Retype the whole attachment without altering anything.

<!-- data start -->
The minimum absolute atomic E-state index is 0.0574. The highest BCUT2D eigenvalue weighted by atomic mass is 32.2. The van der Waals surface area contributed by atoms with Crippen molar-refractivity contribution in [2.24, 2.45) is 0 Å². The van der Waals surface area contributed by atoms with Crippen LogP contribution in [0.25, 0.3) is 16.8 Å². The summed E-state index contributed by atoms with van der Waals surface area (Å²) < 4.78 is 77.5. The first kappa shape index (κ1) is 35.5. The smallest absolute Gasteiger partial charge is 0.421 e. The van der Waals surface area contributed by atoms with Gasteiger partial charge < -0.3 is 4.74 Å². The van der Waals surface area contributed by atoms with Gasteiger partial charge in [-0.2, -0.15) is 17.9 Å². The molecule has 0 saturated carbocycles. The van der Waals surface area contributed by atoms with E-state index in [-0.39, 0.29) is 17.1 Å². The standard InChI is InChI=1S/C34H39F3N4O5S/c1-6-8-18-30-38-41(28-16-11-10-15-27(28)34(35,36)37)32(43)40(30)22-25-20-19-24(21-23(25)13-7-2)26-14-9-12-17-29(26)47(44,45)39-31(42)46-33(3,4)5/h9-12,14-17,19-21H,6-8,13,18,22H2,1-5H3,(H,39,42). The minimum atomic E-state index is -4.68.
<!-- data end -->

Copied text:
The minimum absolute atomic E-state index is 0.0574. The highest BCUT2D eigenvalue weighted by atomic mass is 32.2. The van der Waals surface area contributed by atoms with Crippen molar-refractivity contribution in [2.24, 2.45) is 0 Å². The van der Waals surface area contributed by atoms with Crippen LogP contribution in [0.25, 0.3) is 16.8 Å². The summed E-state index contributed by atoms with van der Waals surface area (Å²) < 4.78 is 77.5. The first kappa shape index (κ1) is 35.5. The smallest absolute Gasteiger partial charge is 0.421 e. The van der Waals surface area contributed by atoms with Gasteiger partial charge < -0.3 is 4.74 Å². The van der Waals surface area contributed by atoms with Gasteiger partial charge in [-0.2, -0.15) is 17.9 Å². The molecule has 0 saturated carbocycles. The van der Waals surface area contributed by atoms with E-state index in [-0.39, 0.29) is 17.1 Å². The standard InChI is InChI=1S/C34H39F3N4O5S/c1-6-8-18-30-38-41(28-16-11-10-15-27(28)34(35,36)37)32(43)40(30)22-25-20-19-24(21-23(25)13-7-2)26-14-9-12-17-29(26)47(44,45)39-31(42)46-33(3,4)5/h9-12,14-17,19-21H,6-8,13,18,22H2,1-5H3,(H,39,42). The minimum atomic E-state index is -4.68.